Discover a different U! This is the slogan you will see when you visit SMU Open House. Compared to the other universities in Singapore, SMU promotes a more interactive learning environment: no lecture hall, no tutorial room, but seminar rooms with a table layout that is conducive to discussion. Yes, you basically need to talk more as a student in SMU. And the talking starts even before you get admitted because everyone applying for SMU has to go through an interview.
But don’t panic. The big picture: since everyone has to go through an interview and SMU has to accept a few thousand students into its cohort, it won’t be super-competitive, except for the law degree. (Those who told you it’s dog-eat-dog kind of process probably just want to impress you with how good they are to pass the interview.) And your interview score is just one component of the assessment. Don’t forget your grades, which are definitely more important. And your teacher’s reference letter, which will also be taken into account.
So take a breath and let’s look at some common interview questions to see what we mean by that. The questions can be generally divided into 4 types: personal experiences questions, SMU-related questions, brainteasers and current affairs.
Tell me your greatest achievement in your high school.
This question is very likely to be asked, but surprisingly many students are still caught on the spot. Stay away from stories like getting an A for your paper or class project. Say something less academic. Think about your CCA. Were you a regular volunteer at an organisation where you contributed a lot? Did you manage to encourage your teammate in a competition so everyone stayed motivated?
Regardless of your experiences, you need to give one specific example in which you achieved. The interviewer is far less interested in knowing what you got in the end. A medal or a certificate? It doesn’t matter that much. They are much more interested in the process. It must be a process where you overcame some kind of difficulty or odds. You must have displayed good qualities such as perseverance, teamwork, creativity and so on.
Tell me your greatest failure in your life.
Again, an equally common question during SMU interview. It’s not easy or pleasant to talk about failure. But if you are being sincere in giving your answer, no one will fault you for having failed. The choice of example is important. Give an example where you truly failed, i.e. you must have been disappointed.
“On the day of presentation, we discovered there was a typo on the slide. I feel given more time, we could do a better one.” We are not sure if this is a failure or an imperfection.
Again, the interviewers are more interested in learning what you learnt from your failure and how you pulled yourself together, less about what specifically you failed on. So they want to know you through the event, not the other way round.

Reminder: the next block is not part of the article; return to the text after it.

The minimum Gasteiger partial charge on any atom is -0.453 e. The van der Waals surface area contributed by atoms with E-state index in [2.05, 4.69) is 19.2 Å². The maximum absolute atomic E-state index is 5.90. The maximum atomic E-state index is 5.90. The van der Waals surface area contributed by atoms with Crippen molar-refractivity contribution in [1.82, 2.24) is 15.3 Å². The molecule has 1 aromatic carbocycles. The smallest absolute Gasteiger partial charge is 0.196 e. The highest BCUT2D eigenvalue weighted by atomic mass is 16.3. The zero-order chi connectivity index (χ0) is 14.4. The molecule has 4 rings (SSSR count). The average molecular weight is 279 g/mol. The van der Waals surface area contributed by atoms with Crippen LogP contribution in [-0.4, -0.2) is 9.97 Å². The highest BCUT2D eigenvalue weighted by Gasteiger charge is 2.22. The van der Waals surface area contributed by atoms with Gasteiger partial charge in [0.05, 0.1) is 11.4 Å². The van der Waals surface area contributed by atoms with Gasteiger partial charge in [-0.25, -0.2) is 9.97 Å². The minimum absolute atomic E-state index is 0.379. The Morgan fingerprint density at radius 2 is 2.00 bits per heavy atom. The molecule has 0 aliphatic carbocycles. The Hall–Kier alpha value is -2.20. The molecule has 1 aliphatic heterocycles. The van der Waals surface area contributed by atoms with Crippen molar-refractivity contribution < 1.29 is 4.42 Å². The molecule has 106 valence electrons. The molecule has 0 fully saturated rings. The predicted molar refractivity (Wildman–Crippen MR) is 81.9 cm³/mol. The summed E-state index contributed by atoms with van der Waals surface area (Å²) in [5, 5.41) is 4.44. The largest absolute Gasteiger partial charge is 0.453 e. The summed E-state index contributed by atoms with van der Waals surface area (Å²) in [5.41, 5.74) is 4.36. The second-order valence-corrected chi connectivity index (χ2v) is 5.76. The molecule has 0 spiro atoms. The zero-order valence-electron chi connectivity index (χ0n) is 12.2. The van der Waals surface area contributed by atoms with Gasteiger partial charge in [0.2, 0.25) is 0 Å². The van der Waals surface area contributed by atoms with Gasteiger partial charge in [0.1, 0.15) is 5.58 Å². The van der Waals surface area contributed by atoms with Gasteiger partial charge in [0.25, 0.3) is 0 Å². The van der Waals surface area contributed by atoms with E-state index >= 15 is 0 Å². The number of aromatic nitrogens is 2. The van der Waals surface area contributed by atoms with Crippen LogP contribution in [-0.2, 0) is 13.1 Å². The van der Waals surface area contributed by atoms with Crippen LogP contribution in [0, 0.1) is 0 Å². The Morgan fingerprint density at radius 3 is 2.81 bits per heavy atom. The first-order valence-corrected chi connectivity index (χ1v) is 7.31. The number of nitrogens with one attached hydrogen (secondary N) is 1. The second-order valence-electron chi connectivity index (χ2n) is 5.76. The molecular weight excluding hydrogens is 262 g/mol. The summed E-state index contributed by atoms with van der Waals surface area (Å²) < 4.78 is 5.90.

What do you do outside school?
This question is asking your interest, hobbies or literally, things that you do while you are not in school. You may talk about your CCA, but that’s less ideal since it’s still “in school”. You want them to know a different side of you.
Believe me, everyone is interesting. You don’t have to climb the Mount Everest outside of school. You don’t need to impress your interviewers. Just be yourself and be passionate about your outside-school happenings. Volunteering, cycling, taking care of a younger sibling and so on. But you may want to avoid things that will be considered “not so nice”, say playing computer games. But again, nothing is for sure. You can talk about it if you take it as a positive recreational activity or even a learning tool, while not being addicted to it.
There are more personal experience questions. “Tell me about a time when you didn’t feel confident.” “How did you solve conflicts in the past.” “What kind of leader are you in school.” “Your strengths and weaknesses”. But they are basically variations of each other. Take some time to note down the things you have done or experienced in the past few years and have a “story bank” ready to answer the questions.
Why do you want to study this major?
This is a standard question for an admission interview. But still, many students don’t prepare adequately for this important question. Their answers tend to be short, uninteresting and unconvincing. There are a few things you can include in a good answer.
You may be really very interested in the major. Then just tell your story. What was the moment of inspiration that got you interested? It could be a research project, or it could be a conversation with a teacher. Alternatively, you may not have such an epiphany, but it was rather a continuous process of exploration that made you interested in the major. Then it could be something related to your family, your part-time work experience, the books you read or the TV shows you watch.